The devastating combination of loss of homes and livelihoods could push many ICBT traders into extreme poverty – unless we act.

Women cross border traders face losing everything.

Life for women engaged in Informal Cross Border Trade (ICBT) was challenging even before the coronavirus pandemic reached East Africa. The margins between success and failure were very fine, and they had to deal with issues including harassment from border officials, corruption and gender-based violence (GBV).

Many of these cross-border traders were operating in a legal grey area, which left them vulnerable to extortion. They often had very little in the way of capital resources or savings, meaning that they were required to work every day in order to make the money needed to feed their families and provide other essentials such as medicine and school supplies.

In March 2020, the countries of the East African Community (EAC) announced a series of measures aimed at preventing the spread of the coronavirus throughout the region. These included a temporary restriction (yet to be lifted at the time of writing this article) on the movement of people across borders.

In recognition of the need to balance saving lives with allowing at least some economic activity to continue, the free flow of goods and services has been allowed to continue.

However, this does not give the complete picture. While trucks carrying goods can cross borders, smaller vehicles (including motorcycles) and pedestrians may not. The policy implemented by the EAC clearly did not take into account the needs of informal cross-border traders, who have now been placed in an even more parlous position.

As they can no longer use formal border crossing points, women engaged in ICBT are forced to operate “under the radar” and have no choice other than to contravene the new regulations. This exposes them to an increased risk of prosecution and harassment by the authorities. Measures such as the confiscation of their goods can have a disastrous effect.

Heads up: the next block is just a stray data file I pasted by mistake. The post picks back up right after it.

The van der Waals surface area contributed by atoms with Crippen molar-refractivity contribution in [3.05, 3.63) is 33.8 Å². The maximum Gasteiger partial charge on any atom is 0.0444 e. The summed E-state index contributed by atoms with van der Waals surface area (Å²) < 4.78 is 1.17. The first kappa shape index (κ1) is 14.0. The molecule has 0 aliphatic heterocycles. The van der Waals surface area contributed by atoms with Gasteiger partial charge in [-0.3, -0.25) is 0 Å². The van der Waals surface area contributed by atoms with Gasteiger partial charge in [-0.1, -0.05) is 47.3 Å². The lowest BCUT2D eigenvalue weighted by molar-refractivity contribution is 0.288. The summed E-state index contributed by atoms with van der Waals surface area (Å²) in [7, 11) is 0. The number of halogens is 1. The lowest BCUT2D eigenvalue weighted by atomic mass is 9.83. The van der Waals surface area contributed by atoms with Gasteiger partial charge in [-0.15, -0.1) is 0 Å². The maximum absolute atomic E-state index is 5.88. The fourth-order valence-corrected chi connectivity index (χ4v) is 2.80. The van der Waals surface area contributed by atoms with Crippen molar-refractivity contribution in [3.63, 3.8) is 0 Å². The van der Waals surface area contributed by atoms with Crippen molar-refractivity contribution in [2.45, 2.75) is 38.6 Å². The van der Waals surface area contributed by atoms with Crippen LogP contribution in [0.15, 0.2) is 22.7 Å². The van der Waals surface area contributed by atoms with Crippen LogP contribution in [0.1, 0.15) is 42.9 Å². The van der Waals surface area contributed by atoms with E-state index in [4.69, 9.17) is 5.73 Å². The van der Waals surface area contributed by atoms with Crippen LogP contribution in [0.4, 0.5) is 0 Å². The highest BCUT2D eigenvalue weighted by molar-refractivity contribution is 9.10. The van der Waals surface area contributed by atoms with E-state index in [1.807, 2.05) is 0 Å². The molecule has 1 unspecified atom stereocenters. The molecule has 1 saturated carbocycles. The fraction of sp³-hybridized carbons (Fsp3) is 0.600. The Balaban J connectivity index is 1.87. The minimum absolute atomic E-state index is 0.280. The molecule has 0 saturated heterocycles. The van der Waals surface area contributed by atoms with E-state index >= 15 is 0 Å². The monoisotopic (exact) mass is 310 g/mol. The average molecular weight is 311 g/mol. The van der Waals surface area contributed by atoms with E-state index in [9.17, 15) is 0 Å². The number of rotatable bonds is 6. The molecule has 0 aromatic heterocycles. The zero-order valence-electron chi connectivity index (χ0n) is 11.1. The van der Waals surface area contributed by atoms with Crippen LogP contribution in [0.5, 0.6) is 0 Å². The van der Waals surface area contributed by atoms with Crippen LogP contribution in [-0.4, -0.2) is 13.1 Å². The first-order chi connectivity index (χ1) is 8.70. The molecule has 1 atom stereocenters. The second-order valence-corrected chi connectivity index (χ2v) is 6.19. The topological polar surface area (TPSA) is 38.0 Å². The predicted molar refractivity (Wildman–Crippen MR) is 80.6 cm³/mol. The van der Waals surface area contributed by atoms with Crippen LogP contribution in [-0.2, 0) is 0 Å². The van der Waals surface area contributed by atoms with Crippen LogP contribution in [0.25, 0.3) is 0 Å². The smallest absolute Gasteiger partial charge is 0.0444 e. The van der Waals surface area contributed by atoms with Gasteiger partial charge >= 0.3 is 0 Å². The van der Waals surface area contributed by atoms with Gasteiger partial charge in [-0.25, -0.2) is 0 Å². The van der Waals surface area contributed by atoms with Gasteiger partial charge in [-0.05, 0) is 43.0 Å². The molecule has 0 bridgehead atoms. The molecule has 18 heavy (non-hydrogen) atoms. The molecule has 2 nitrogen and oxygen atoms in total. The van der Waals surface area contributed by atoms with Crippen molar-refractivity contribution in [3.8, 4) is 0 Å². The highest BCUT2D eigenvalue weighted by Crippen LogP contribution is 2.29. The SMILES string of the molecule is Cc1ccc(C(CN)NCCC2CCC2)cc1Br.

While trucks obviously carry far more in the way of goods, ICBT actually provides a livelihood to many more people (not just the traders themselves, but motorcycle taxi owners, growers and producers.

A closer look at one community that depends on ICBT reveals their unique situation. In Gatumba, a village to the west of Bujumbura and close to the border with the DRC, at least 100 women depend on ICBT for their income. These women predominantly sell and distribute food, and earn around US$1.50 – US$3.00 per day. On average, they have capital of less than USD30, meaning that they are unable to afford truck transport for themselves and their goods. They essentially have a “hand to mouth” existence, meaning that the money that they earn each day is only sufficient to allow them to buy food for that day.

The decision by the EAC to close the borders has therefore denied them the means to earn a living and to provide for their families. Their loss of income has additional consequences: it affects their sense of self-worth and their autonomy. These would normally be key factors in reducing the risk of GBV.

Income from their micro-enterprises helps these women gain respect in the community, and allows them to match the financial contributions made by their husbands or partners, thereby helping them to establish themselves as equals. With no source of income, the women ICBT traders have little choice other than to consumer their business capital – their only real source of financial security.

Recent torrential rains in Burundi have exacerbated this situation, with the Ruzizi River having broken its banks in late April. An estimated 7 000 homes were flooded, leading to the displacement of around 40 000 people. The flooding has caused severe disruption to every aspect of life: schools have closed, and crops have been destroyed.

With further heavy rains forecast, some 10 000 learners are unable to attend lessons, while food insecurity is now a real threat. The stagnant water in many communities has provided ideal breeding conditions for malaria-carrying mosquitoes, while a deadly cholera outbreak is a distinct possibility.

The government of Burundi and NGOs have been assessing the flooding situation and providing temporary accommodation, food and essential supplies to families displaced by the flooding, but humanitarian resources are already overstretched due to the need to make provisions to counter the coronavirus pandemic.

The result is a “perfect storm” of circumstances which has had a significant impact of the wellbeing of women informal cross-border traders and their dependents.

Fondation Lance d’Afrique Burundi, in partnership with Smartly Social Entrepreneurship in SDGs, is actively and urgently seeking sponsorship partners to assist in our efforts to support the 150 women of the CEFECT Cooperative (Communauté Economique des Femmes Exerçant le Commerce Transfrontalier), a self-help group of female ICBT traders who are urgently requesting food and health supplies for their members.

If you can assist, please contact Dr Florence Nisabwe of Fondation-LAB.